Keep it cool!

With sun comes heat! Which is something you need to keep in mind when going to the beach with your dog. At the heat of the day it is easy for dogs to burn their paw pads on the scorching hot sand. So we recommend venturing out in the early mornings or late evenings when it is not so hot. If you need to visit the beach in the middle of the day, we recommend finding a cool and shady area to play or even better let your dog have a dip in sea to cool themselves down!

It is also important to watch for the warning signs of heat stroke in dogs, which include, rapid panting, drooling, coordination issues, vomiting, diarrhoea and loss of consciousness. If you suspect your dog has heat stroke move into the shade and apply cool water all over their body to help gradually lower their temperature. Let them drink small amounts of water and apply ice packs or cool towels to their body. If they do not improve be sure to take them to the nearest vet.

Keep them hydrated

In addition to overheating, dogs can become dehydrated very quickly in summer, so it is important to ensure you pack plenty of fresh drinking water and a dog friendly bottle or travel bowl.

If your dog loves swimming, you also need to keep an eye on them to make sure that they don’t drink too much sea water. As drinking large amounts of salt water can result in dehydration, vomiting, and diarrhoea for your dog. To prevent your dog from drinking salt water, make sure you have plenty of fresh water on hand to give them throughout the day.

Be considerate of others

It is important to remember that not everyone loves dogs! Some people may not be comfortable around dogs, so it is important that you show respect to other beach users. By when you come across other beach goers when walking your dog off leash, be sure to call your dog back to you and keep them close until they pass. If your dog struggles with recall it is good etiquette to keep them on a leash or use a long line.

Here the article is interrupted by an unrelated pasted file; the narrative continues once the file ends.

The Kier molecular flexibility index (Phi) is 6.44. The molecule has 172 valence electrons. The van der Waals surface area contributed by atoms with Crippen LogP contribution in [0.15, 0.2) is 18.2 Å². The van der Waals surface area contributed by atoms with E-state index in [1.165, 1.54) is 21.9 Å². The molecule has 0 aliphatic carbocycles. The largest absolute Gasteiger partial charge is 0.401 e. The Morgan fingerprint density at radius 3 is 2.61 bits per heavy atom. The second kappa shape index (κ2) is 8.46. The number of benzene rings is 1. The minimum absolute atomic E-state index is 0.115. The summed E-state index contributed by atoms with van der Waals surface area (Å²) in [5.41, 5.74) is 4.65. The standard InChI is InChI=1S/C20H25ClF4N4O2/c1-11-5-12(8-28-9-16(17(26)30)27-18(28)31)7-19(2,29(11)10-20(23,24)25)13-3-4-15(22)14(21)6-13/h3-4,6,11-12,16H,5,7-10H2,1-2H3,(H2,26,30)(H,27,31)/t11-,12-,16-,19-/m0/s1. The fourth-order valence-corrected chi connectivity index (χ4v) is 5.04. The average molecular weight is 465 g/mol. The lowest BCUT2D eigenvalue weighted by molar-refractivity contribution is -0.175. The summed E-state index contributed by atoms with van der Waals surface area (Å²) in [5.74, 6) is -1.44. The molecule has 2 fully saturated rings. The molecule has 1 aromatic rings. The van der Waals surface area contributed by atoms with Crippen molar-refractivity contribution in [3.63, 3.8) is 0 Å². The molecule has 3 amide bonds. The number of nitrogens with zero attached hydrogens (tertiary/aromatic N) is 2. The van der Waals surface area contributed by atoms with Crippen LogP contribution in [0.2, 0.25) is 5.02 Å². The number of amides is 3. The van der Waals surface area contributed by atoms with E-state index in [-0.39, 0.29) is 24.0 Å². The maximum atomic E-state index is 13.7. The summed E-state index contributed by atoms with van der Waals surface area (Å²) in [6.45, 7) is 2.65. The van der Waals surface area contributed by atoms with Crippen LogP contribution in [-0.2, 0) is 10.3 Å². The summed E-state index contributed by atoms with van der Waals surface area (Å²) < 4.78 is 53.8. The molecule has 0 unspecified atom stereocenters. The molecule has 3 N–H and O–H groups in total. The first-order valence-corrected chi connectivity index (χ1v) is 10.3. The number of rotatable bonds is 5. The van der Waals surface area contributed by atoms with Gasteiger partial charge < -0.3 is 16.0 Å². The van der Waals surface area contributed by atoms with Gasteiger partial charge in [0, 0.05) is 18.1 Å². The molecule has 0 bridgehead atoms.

Share with care!

In New Zealand we are lucky enough to share our beaches with a range of wildlife from birds, to seals and penguins. It is important to keep an eye out for wildlife at the beach and have your leash handy, as dogs can destroy wildlife nests and injure birds in a matter of seconds. If you do encounter wildlife it is important to immediately call your dog back to you and put them on the leash to protect the animals. It is also good to carry your pets favourite toy with you, to use as a distraction in case you encounter wildlife on your walk, as this can help to redirect their attention back to you.

Enjoy yourself

Most importantly be sure to have a great time with your dog! Toys are a great way to keep your dog happy and focused on you at the beach. There are a wide range of toys that are suitable for use at the beach from balls and frisbees to specially designed cooling dog toys like the Bark-a-Boo Hydro Long Penguin Toy that is designed to get wet to help to keep your pet cool and hydrated.

There is no denying that a day at the beach with your dog is part of the quintessential kiwi summer. From running through the sand to playing fetch and swimming in the surf, the beach is the perfect place to exercise and spend quality time with your dog. But it does requires planning and preparation to ensure both you and your dog and other beach-goers are all able to enjoy a safe and fun day at the beach. 

Featured Products

Flexi Vario Retractable Tape Lead Alcott Mariner Life Jacket Bark-a-Boo Hydro Squeaky Long Penguin Cooling Dog Toy Information